FIG. 1 is a bar graph of MAP kinase activity of extract taken from breast tissue samples of patients with carcinoma, benign fibroadenoma, fibrocystic disease and normal tissue.
FIG. 2 is a photograph of a nitrocellulose blot of MAP kinase isolated from extracts of breast tissue taken from patients with carcinoma (CA), benign fibroadenoma (FA), and fibrocystic disease (FC).
FIG. 3; panels A-F, are photomicrographs of epithelial cells of patients having benign growths and malignant growths (primary breast carcinoma) analyzed by in situ reverse transcriptase polymerase chain reaction (RT-PCR) for MAP kinase mRNA. Panel A shows epithelial cells having invasive cancer cells which exhibit high levels of MAP kinase mRNA, as indicated with arrows. Panel B shows a negative control of epithelial cells analyzed with PCR primers for an unrelated hepatitis C viral RNA after DNAse digestion. Panel C shows a positive control of epithelial cells analyzed with PCR primers for MAP kinase and genomic DNA, without DNAse pre-treatment. Panel D shows epithelial cells analyzed with PCR primers for MAP kinase, after pre-treatment with DNAse. Panels E and F show epithelial cells of one patient (DW) having both benign and malignant growths, respectively, analyzed by in situ RT-PCR.
FIG. 4, panels A-D, are photomicrographs of lymph node tissue exhibiting metastasized primary breast carcinoma subjected to in situ RT-PCR. Panel A shows lymph node tissue having metastatic cancer cells, which exhibit high levels of MAP kinase mRNA, as indicated with arrows. Panel B shows a negative control of lymph node tissue analyzed with PCR primers for an unrelated hepatitis C viral RNA after DNAse digestion. Panel C shows a positive control of lymph node tissue analyzed with PCR primers for MAP kinase and genomic DNA, without DNAse pre-treatment. Panel D shows lymph node tissue analyzed with PCR primers for MAP kinase, after pre-treatment with DNAase.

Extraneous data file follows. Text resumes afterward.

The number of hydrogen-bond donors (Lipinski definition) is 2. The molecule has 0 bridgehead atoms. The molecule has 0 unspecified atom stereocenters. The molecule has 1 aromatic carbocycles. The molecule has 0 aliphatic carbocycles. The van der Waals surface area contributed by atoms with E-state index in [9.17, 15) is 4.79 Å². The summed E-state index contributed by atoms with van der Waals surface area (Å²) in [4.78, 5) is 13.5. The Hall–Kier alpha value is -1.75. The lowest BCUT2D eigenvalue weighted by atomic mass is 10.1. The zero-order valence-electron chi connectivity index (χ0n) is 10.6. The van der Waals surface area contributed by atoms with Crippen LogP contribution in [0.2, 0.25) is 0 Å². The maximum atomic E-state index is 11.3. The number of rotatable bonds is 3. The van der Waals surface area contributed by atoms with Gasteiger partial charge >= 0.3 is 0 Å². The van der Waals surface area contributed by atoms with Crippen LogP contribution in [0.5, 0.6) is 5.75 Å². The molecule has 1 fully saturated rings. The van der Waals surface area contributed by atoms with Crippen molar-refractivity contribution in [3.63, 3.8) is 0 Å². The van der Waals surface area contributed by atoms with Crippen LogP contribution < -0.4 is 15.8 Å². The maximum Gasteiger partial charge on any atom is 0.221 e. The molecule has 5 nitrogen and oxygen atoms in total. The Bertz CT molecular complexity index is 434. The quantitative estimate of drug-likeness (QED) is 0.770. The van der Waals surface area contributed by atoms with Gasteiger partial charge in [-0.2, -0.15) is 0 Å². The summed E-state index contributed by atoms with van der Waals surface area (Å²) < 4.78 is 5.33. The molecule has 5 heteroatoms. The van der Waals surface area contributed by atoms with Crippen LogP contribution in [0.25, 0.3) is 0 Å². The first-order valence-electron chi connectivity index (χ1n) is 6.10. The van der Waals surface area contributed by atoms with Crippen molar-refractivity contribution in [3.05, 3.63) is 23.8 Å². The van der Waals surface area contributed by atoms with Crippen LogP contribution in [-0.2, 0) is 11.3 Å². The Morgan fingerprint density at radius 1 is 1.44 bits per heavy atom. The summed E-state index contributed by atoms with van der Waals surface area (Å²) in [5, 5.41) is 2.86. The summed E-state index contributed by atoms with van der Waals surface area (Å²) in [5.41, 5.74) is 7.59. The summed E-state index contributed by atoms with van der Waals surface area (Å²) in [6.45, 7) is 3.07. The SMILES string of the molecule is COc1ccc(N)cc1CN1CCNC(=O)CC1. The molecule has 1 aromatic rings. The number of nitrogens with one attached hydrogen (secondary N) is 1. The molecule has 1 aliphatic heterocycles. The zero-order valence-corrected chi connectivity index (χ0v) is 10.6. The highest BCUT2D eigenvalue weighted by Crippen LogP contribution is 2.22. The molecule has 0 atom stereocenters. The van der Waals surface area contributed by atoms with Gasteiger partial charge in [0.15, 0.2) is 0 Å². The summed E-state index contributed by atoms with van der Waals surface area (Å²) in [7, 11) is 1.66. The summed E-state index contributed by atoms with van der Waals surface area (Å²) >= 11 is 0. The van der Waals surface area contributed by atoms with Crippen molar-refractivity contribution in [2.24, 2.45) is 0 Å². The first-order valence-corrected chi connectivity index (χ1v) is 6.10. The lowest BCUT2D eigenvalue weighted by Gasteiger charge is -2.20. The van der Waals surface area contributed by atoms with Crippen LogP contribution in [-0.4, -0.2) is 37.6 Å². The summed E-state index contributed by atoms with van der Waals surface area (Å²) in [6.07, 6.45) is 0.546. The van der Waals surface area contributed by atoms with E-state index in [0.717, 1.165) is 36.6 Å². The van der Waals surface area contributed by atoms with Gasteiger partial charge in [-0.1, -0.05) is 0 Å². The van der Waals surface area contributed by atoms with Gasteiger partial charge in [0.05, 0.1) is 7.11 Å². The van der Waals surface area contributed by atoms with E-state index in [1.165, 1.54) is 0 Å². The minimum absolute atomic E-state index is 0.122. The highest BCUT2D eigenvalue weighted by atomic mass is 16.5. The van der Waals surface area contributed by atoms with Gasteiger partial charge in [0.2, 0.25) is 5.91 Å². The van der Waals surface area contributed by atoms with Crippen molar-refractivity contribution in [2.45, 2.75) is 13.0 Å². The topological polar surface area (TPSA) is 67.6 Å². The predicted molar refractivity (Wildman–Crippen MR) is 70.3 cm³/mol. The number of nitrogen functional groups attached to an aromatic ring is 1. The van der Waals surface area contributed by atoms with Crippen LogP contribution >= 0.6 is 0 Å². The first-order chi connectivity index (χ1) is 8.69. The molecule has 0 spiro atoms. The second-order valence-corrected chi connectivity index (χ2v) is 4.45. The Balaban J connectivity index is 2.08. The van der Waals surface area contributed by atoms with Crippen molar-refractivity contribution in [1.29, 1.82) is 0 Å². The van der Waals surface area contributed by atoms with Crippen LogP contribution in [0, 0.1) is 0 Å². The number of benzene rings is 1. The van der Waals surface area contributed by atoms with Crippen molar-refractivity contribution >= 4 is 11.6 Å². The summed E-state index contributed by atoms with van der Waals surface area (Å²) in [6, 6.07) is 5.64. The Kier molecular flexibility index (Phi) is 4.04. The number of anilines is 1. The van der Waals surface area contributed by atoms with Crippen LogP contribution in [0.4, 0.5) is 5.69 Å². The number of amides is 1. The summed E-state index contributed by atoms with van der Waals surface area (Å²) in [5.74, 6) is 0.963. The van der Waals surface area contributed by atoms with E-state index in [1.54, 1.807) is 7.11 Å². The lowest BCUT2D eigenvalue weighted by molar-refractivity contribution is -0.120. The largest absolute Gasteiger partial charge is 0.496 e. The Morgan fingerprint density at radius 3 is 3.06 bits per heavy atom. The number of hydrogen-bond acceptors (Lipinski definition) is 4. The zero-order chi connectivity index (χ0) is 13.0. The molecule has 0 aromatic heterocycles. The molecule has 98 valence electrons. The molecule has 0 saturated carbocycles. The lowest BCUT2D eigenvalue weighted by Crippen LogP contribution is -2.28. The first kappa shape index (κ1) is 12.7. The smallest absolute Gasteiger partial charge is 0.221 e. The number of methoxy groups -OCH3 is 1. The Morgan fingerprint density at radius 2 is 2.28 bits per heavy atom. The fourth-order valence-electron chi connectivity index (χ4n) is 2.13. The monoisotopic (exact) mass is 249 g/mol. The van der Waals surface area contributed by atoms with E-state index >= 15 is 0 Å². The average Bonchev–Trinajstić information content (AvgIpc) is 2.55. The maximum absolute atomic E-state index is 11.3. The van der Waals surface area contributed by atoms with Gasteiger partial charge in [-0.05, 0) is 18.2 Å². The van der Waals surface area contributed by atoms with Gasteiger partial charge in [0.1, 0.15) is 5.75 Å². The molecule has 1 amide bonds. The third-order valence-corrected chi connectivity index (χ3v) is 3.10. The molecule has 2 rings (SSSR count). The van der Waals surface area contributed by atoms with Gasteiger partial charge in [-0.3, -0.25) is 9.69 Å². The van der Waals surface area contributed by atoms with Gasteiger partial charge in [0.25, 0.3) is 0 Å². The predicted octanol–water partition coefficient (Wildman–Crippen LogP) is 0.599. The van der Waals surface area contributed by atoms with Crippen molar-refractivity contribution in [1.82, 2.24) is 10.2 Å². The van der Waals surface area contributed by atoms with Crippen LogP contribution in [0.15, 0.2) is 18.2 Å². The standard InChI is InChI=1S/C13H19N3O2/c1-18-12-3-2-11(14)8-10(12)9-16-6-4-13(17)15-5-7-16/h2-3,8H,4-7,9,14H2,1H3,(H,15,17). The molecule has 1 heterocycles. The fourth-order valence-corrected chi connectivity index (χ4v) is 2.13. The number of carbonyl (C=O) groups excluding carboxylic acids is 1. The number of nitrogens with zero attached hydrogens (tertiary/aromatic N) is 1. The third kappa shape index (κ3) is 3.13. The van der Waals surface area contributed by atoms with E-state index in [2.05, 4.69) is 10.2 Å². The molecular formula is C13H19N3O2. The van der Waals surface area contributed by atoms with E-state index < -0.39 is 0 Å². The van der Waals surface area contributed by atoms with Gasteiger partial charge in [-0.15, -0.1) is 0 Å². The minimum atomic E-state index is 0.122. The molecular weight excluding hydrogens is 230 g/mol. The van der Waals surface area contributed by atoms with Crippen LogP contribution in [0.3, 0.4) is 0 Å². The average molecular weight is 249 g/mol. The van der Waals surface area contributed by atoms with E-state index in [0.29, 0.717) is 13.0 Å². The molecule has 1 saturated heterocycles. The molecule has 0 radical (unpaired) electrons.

FIG. 5, panel A and B, are photomicrographs of primary breast cancer and lymph node tissue exhibiting metastasized primary breast cancer that have been subjected to immunohistochemical analysis to determine MAP kinase overexpression. Panel A shows the primary breast cancer immunecomplexed with a primary antibody to MAP kinase and stained with eosin and hematoxylin. Panel B shows the lymph node tissue immunecomplexed with a primary antibody to MAP kinase and stained with eosin and hematoxylin.
FIG. 6, panels A-C, are photographs of nitrocellulose blots of MAP kinase isolated from primary breast cancer tissue samples. Panel A shows MAP kinase isolated from tissue extract that has been subjected to SDS-polyacrylamide gel electrophoresis and immunoblot staining with a murine monoclonal anti-MAP kinase antibody. Panel B shows MAP kinase isolated from tissue extract that has been subjected to immunoprecipitation with a rabbit polyclonal anti-MAP kinase antisera (IP), followed by SDS-PAGE and immunoblot staining with an anti-phosphotyrosine antibody (IB). Panel C shows MAP kinase isolated from tissue extract that has been to subjected immunoblot staining with a rabbit polyclonal antibody specific for the dually phosphorylated (serine and tyrosine), “active” form of MAP kinase.
FIG. 7 is a photograph of a nitrocellulose blot of MAP kinase isolated from whole-cell extracts of primary breast carcinoma that has been subjected to SDS-PAGE and immunoblot stained with antibodies against either MAP kinase (MAPK) or phosphotyrosine (PY).DETAILED DESCRIPTION OF THE INVENTION